Mass has different definitions. The moon’s orbit confirms two are equivalent

Mass has different definitions. The moon’s orbit confirms two are equivalent

Mass is mass is mass.

Physicists have three different definitions of mass, all thought to be equivalent. Measurements of the distance between Earth and the moon confirm that two of those masses are one and the same to higher precision than ever before, physicists report July 13 in Physical Review Letters. That result confirms one of the most basic foundations of physics: Newton’s third law of motion.

Inertial mass determines how easily an object accelerates in response to a force. Then there’s active gravitational mass, which determines the strength of an object’s gravitational field. Rounding out the trio is passive gravitational mass, which dictates the force on an object in a given gravitational field.

“It is a big question in physics why these masses are all the same,” says theoretical physicist Claus Lämmerzahl of the University of Bremen in Germany. So scientists want to be sure they aren’t slightly different.

Previously, the MICROSCOPE experiment confirmed the equivalence of inertial mass and passive gravitational mass in tests aboard a satellite (SN: 9/14/22).

In the new study, scientists compared active and passive gravitational masses for two elements found in different parts of the moon: iron in the core and aluminum in the crust.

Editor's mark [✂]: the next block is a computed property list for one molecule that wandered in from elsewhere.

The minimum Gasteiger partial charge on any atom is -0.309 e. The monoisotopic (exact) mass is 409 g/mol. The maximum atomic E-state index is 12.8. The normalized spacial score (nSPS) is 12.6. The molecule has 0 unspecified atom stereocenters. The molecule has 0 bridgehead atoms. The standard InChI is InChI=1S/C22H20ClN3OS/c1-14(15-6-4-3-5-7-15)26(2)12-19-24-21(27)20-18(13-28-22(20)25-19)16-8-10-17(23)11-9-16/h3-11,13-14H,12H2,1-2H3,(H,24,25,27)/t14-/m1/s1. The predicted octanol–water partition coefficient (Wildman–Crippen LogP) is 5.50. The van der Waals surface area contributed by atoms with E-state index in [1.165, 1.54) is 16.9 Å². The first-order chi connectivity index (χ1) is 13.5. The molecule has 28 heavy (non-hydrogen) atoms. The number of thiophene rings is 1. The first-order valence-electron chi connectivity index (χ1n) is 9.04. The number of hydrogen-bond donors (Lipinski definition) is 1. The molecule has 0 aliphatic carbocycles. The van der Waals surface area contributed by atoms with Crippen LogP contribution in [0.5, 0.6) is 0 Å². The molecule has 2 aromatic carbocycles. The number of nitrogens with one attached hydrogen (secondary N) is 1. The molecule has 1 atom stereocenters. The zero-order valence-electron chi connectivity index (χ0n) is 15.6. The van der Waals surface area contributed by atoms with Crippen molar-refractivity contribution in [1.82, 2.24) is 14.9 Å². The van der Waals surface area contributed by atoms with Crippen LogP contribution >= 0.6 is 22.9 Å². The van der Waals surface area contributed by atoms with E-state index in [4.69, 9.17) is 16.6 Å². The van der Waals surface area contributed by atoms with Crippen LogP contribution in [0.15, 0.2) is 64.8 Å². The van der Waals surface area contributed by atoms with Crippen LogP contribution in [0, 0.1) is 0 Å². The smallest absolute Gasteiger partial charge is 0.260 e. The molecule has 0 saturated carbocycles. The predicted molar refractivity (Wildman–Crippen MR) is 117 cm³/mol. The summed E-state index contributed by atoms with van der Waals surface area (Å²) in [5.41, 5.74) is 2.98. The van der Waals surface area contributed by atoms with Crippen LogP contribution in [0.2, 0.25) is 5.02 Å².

Newton’s third law, often stated as “for every action, there’s an equal and opposite reaction,” suggests the iron’s gravitational pull on the aluminum should be the same as the aluminum’s pull on the iron.

If the active and passive masses were different, that would violate the rule and the uneven tug-of-war would alter the moon’s orbit. Based upon decades of laser measurements of the moon’s distance from Earth and its location in its orbit, the ratio of active and passive gravitational masses for the two materials were the same to about four trillionths of a percent, Lämmerzahl  and colleagues report.

Finding a difference would also clash with Einstein’s theory of gravity, general relativity. So the moon serves up a win not only for Newton, but for Einstein, too.

Emily Conover

Physics writer Emily Conover has a Ph.D. in physics from the University of Chicago. She is a two-time winner of the D.C. Science Writers’ Association Newsbrief award.

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